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Judi Christy, the director of marketing and communication at the Akron Area YMCA, shares her insights on supporting youth mental health with breathing exercises and more.

When my children were young, Fred Rogers and Barney were the influencers of the day, trusted TV personas that promoted love, kindness, acceptance and joy during regularly scheduled programming on the one TV we had in the house. At this stage of my life, I was lucky. I freelanced, which left hours for hugs, kisses, reading aloud, story-time, play-time, snuggle-time and naps for all. My children got an abundance of love, guidance and, even though they didn’t always like it, fresh fruits and vegetables. They had a warm bed to sleep in, clean clothes to wear and a father who came home every night for dinner. Yes, they were privileged.

But, despite their advantages in youth, they sometimes struggled. And, as adults, they have occasionally sought the help of mental health professionals. As have I.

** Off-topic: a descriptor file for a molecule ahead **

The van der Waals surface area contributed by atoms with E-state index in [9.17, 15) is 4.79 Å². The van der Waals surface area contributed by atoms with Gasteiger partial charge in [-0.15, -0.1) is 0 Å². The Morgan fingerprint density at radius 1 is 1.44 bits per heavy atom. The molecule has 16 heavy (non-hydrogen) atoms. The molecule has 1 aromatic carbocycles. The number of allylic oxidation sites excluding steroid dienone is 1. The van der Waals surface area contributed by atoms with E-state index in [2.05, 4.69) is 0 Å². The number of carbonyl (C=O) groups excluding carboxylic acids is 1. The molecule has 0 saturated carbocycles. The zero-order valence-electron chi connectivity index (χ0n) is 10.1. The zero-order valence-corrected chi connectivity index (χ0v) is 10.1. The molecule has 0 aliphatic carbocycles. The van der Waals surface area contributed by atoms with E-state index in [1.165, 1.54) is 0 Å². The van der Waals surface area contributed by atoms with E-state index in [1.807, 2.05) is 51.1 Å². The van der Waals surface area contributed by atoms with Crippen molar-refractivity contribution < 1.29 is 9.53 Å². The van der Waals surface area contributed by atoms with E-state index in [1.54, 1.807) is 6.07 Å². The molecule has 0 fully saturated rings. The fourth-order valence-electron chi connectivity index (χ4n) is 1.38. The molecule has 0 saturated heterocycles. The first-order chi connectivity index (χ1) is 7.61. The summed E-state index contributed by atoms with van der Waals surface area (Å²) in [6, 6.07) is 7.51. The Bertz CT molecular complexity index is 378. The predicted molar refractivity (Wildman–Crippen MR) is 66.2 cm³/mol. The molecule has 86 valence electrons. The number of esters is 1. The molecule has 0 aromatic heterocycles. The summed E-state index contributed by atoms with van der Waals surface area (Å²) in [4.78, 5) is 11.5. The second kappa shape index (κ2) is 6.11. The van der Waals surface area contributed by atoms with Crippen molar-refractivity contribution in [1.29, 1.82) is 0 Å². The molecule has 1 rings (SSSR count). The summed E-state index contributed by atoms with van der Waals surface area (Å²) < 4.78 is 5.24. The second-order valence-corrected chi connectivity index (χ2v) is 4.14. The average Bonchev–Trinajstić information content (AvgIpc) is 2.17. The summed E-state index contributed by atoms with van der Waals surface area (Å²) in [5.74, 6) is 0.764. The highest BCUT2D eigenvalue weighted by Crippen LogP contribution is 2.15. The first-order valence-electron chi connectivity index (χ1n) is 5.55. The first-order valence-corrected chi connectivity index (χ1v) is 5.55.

Anxiety, depression, paranoia and everything in between isn’t picky. But, because my family was often on the top of Maslow’s Hierarchy, having all of our basic needs regularly met, we teetered on self-actualization and had the resources to acknowledge and get the help we needed, both then and now.

But, many families are not so lucky. In an April 2022 poll, posted by the National Education Association, nearly three-quarters of U.S. parents said their child would benefit from mental health counseling — up from 68% in 2021. Additionally, about a third said their child has recently shown symptoms of mental health issues, including anxiety (19%) and depression (13%). Yet, the 2023 version of the State of Mental Health in America report stated 60% of youth with major depression receive no mental health treatment.

COVID-19, of course, can certainly be blamed. But that’s so 2020. Three years later we are still feeling, or in my opinion, finally expressing the fact that the kids are definitely not alright. How could they be?

Today, children are bombarded with an over-abundance of media broadcasting at all hours and in all forms in their ears, on their eyes and in their faces. Public TV, the home of Fred and Barney, is but one of the channels crammed between 1,000 other apps that flip through never-ending bad news and blatant nonsense from school shootings to reality show romances. But, this didn’t start with the COVID-19 pandemic.